Festivals holds specific importance in different cultures. The immense significance of festivals lies in the fact that it brings together the entire country.
They teach a feeling of love, harmony, peace, and brotherhood among the citizens of the country.
Apart from generating the atmosphere inside the country, festivals also send a message to the outsiders. It represents the cultural and national identity of a country to others
Nepal is one such country which houses several traditional communities. There are more than 120 ethnic groups in Nepal, following their own culture, tradition and rituals And each of these communities has maintained their traditions and beliefs for centuries.
Nepal is known not only for its famous landscape and natural beauty but also for its cultural heritage.
Each community shows equal respect and dignity for the festivals of other cities as well. Among the pool of famous festivals, there exists some which are of prime importance to the people of Nepal.
The festival is celebrated to mark the victory of good over evil. The celebration lasts for 15 days during which the people worship 8 Tantrik Goddesses and nine avatars of Goddess Durga.
It is a very auspicious occasion, and everyone wishes to be at their home during this time to celebrate it with their family.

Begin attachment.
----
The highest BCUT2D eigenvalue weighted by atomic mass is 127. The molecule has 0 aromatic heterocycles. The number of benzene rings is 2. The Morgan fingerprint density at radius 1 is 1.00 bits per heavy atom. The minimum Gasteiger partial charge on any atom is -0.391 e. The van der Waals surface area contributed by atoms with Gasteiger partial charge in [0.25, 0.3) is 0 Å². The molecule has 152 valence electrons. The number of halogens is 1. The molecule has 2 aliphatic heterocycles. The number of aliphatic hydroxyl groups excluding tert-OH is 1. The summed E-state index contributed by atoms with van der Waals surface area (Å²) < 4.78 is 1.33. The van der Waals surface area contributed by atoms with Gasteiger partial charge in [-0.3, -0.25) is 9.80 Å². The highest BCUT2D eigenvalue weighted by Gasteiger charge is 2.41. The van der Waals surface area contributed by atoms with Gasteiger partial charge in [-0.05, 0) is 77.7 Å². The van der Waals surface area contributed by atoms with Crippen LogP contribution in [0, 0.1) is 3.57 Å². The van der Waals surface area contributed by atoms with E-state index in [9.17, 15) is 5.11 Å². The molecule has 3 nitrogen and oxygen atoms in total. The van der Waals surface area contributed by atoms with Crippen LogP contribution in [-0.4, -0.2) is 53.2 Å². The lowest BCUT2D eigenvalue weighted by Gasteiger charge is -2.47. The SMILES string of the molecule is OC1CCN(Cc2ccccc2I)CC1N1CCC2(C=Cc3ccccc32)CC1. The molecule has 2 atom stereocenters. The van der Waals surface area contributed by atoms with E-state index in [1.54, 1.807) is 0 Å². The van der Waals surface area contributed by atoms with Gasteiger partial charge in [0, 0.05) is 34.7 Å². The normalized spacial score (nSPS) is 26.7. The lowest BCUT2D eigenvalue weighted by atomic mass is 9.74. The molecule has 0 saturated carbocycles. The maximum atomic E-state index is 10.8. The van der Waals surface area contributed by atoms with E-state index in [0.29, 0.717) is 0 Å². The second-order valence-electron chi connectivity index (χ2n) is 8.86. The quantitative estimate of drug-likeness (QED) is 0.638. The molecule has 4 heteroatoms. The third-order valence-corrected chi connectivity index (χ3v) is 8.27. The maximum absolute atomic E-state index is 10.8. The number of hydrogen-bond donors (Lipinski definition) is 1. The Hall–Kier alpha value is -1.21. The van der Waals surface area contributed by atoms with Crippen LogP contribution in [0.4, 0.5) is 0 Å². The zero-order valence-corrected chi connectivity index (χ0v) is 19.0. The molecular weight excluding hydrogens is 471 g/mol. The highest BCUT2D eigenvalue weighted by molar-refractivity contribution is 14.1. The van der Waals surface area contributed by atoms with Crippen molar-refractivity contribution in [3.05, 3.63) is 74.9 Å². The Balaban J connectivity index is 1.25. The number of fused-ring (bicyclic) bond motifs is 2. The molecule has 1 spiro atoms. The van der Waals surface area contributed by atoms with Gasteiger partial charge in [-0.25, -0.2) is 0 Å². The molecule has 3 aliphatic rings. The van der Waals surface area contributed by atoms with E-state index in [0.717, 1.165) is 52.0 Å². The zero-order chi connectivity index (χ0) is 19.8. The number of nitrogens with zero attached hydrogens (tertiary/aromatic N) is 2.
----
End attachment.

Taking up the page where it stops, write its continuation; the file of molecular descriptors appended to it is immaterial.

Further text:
Several offerings are made to Goddess Durga during the entire festival. The first day of the festival is called Ghatasthapana and the last day falls on Purnima and is called Kojagrata.
Purnima is the day of the full moon. Younger ones also receive Tika and blessings from their elders from the 10th day onwards.
After a gap of 15 days from the conclusion of Dashain celebrations, is celebrated Tihar festival. It goes on for five days. Crows are the messengers of Yama, and the first day of the festival is devoted to them. Yama is the bringer of death.
The 2nd day of the festival is devoted to dogs, which are said to be the custodian of Yama. For the third day, cows are worshipped in the morning.
And during the evening time, Diwali or Deepavali is observed by praying to Goddess Laxmi, the Goddess of wealth and money.
Oxen is vital for this as people pray to it on the 4th day, and Govardhan Puja is done in the evening whereas 5th day is Bhai Tika.
It is the day when sisters put Tika on their brother’s forehead, praying for their good health and longevity.
It is the new year for people who follow the Buddhist religion. Although other communities also celebrate it at separate times during the year. And due to this, it is observed three times.
Tamu Lhosar, Sonam Lhosar, and Gyalbo Lhosar are the names given to the Lho sar festival. Reading prayers and decorating the homes is one of the practices along with cultural proceedings.
Gurung community celebrates Tamu Lhosar, Tamang and Yolmo communities have their own Sonam Lhosar.
Gyalbo Lhosar is the festival celebrated by the Sherpa and Tibetan communities. Females irrespective of age wear new dresses. People have their meals together and also dance to express their happiness for the new year.
4. Mha Puja